I applaud the savvy business sense.   No law against being clever.

 

I somehow felt badly for the coffee shop (yes there had been one) right across the street that went out of  business.   I guess that is the nub of it.  One was operating as a business.   The other as a tax exempt entity with a built in clientele of hundreds.   The dude running the business had to pay taxes to operate.  The dude with the built in clientele did not.  Just didn't seem right somehow.    Yeah...I know life isn't fair.   But like many I root for the underdog often just cuz they have spunk against the odds.  Not everything legal is right. 

von 

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i think noboody should be tax exempt that makes use of anything taxes pay for, or in other words...everyone should be equal in tax law with no special treatment for religion.  they use the roads, the church i used to live across from in jonesboro il actually took over a section of the street by paving over it.  south illinois streer still looks straight on the gps but you have to do a partial square to get around the church now.  

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4 hours ago, VonNoble said:

Hmmmm......I am not sure I want tax exemption to someone competing in retailing efforts (gift shops in church)....restaurants (big ones have them complete with free child care) - it does give the church not only a recruiting tool but also a financial advantage.   Sort of.  Maybe.    If I were the coffee shop that has been opened  for years - and depend on my customers to make a living.  I would not be thrilled with a mega-church putting me out of business...on real estate upon which they pay no taxes (and I do) - and they use free labor (I have to pay mine the required minimum wage and all applicable FICA etc.) ......so while I get your point about the social activities...I am not sure the business model should be permitted.  It then becomes more than a draw.  It becomes competition to people who pay taxes and have to pay staff.   Just thinking it through....still weighing it all.......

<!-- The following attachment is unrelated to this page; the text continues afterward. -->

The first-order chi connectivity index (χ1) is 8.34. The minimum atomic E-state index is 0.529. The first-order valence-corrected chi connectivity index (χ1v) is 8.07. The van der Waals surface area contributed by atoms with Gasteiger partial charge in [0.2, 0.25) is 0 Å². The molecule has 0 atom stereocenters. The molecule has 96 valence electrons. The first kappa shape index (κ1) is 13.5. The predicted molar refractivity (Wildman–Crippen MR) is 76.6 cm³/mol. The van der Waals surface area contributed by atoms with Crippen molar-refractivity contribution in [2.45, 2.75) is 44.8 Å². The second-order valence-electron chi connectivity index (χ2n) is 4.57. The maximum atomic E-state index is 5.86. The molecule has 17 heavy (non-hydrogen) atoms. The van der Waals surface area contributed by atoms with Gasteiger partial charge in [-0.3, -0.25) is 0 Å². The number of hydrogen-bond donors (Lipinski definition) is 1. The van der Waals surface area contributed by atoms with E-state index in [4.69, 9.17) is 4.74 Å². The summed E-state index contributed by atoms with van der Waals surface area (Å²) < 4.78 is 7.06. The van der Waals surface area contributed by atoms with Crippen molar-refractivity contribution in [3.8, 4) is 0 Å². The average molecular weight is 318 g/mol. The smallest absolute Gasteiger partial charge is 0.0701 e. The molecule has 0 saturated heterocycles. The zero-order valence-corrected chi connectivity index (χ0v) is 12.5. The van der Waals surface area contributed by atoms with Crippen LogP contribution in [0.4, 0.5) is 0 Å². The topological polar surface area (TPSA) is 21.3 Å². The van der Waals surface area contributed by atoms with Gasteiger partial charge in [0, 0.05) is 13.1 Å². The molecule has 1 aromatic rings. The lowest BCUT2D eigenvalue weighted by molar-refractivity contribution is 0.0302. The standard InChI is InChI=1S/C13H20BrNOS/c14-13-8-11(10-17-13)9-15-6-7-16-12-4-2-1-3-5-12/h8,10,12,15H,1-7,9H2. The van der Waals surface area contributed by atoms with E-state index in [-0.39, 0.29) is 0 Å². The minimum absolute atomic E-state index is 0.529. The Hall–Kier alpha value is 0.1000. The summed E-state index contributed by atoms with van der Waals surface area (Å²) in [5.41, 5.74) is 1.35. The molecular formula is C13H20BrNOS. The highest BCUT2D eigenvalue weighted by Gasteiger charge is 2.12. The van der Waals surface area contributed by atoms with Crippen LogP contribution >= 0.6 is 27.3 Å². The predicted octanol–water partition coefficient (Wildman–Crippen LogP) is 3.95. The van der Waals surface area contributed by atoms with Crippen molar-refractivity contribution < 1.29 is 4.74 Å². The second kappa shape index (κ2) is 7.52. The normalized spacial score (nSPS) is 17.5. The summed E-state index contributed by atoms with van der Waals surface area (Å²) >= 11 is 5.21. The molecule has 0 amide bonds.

Not that what I think one way or the other is worth a hill of beans to anyone but me.   :huh:

That too is one of the learning curves of aging.   It is presumed whatever you know - is outdated.    :lol:   (too often that is a correct conclusion with me) 

 

von

 

 

By definition, all nonprofits -- including churches -- should not be making a profit.  All profits should be subject to the same tax.  That includes salary for the clergy.  

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3 hours ago, Jonathan H. B. Lobl said:

 

 

By definition, all nonprofits -- including churches -- should not be making a profit.  All profits should be subject to the same tax.  That includes salary for the clergy.  

 

That may be what is suppose to happen.   I cannot say if it does or does not.   There were plenty of rumors about that particular church .... but gossip is often wrong.   Even if taxes were paid on the profits.... they were not likely paid on the land as most if the enterprise was under the more than a city block long church building.  

 

If the proper taxes were paid like any other businesss  - than I have no issue with it.

 

thx.   von